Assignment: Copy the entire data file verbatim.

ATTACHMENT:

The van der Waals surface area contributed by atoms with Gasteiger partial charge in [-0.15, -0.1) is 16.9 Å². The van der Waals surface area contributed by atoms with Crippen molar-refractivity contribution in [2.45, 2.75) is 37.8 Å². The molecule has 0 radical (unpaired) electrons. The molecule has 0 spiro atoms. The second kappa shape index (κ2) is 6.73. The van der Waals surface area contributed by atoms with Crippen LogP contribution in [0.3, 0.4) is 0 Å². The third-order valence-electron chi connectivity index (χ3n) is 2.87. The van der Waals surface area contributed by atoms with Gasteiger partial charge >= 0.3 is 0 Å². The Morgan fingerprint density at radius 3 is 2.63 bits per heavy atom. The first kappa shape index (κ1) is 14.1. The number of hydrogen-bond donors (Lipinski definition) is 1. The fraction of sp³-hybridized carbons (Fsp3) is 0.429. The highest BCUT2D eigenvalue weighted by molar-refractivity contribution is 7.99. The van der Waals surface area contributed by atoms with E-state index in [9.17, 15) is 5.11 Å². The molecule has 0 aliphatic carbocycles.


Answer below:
The van der Waals surface area contributed by atoms with Gasteiger partial charge in [-0.15, -0.1) is 16.9 Å². The van der Waals surface area contributed by atoms with Crippen molar-refractivity contribution in [2.45, 2.75) is 37.8 Å². The molecule has 0 radical (unpaired) electrons. The molecule has 0 spiro atoms. The second kappa shape index (κ2) is 6.73. The van der Waals surface area contributed by atoms with Crippen LogP contribution in [0.3, 0.4) is 0 Å². The third-order valence-electron chi connectivity index (χ3n) is 2.87. The van der Waals surface area contributed by atoms with Gasteiger partial charge >= 0.3 is 0 Å². The Morgan fingerprint density at radius 3 is 2.63 bits per heavy atom. The first kappa shape index (κ1) is 14.1. The number of hydrogen-bond donors (Lipinski definition) is 1. The fraction of sp³-hybridized carbons (Fsp3) is 0.429. The highest BCUT2D eigenvalue weighted by molar-refractivity contribution is 7.99. The van der Waals surface area contributed by atoms with E-state index in [9.17, 15) is 5.11 Å². The molecule has 0 aliphatic carbocycles.